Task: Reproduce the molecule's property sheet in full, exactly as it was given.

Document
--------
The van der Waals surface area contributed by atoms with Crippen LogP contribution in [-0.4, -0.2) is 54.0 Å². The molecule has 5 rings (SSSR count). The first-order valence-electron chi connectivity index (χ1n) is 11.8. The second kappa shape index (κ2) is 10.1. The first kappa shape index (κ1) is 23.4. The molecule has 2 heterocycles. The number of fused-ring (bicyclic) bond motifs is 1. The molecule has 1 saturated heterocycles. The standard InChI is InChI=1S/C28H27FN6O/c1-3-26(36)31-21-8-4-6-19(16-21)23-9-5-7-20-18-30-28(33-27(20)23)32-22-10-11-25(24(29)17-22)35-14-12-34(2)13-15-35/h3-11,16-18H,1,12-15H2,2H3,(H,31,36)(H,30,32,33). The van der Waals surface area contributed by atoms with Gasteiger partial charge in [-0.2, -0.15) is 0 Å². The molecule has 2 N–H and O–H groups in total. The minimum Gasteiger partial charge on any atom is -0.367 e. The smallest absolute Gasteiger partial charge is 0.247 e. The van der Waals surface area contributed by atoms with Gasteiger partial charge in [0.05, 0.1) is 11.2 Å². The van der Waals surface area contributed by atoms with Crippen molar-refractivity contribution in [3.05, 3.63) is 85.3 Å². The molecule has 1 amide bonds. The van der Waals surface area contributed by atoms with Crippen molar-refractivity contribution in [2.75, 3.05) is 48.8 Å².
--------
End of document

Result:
The van der Waals surface area contributed by atoms with Crippen LogP contribution in [-0.4, -0.2) is 54.0 Å². The molecule has 5 rings (SSSR count). The first-order valence-electron chi connectivity index (χ1n) is 11.8. The second kappa shape index (κ2) is 10.1. The first kappa shape index (κ1) is 23.4. The molecule has 2 heterocycles. The number of fused-ring (bicyclic) bond motifs is 1. The molecule has 1 saturated heterocycles. The standard InChI is InChI=1S/C28H27FN6O/c1-3-26(36)31-21-8-4-6-19(16-21)23-9-5-7-20-18-30-28(33-27(20)23)32-22-10-11-25(24(29)17-22)35-14-12-34(2)13-15-35/h3-11,16-18H,1,12-15H2,2H3,(H,31,36)(H,30,32,33). The van der Waals surface area contributed by atoms with Gasteiger partial charge in [-0.2, -0.15) is 0 Å². The molecule has 2 N–H and O–H groups in total. The minimum Gasteiger partial charge on any atom is -0.367 e. The smallest absolute Gasteiger partial charge is 0.247 e. The van der Waals surface area contributed by atoms with Gasteiger partial charge in [0.05, 0.1) is 11.2 Å². The van der Waals surface area contributed by atoms with Crippen molar-refractivity contribution in [3.05, 3.63) is 85.3 Å². The molecule has 1 amide bonds. The van der Waals surface area contributed by atoms with Crippen molar-refractivity contribution in [2.75, 3.05) is 48.8 Å².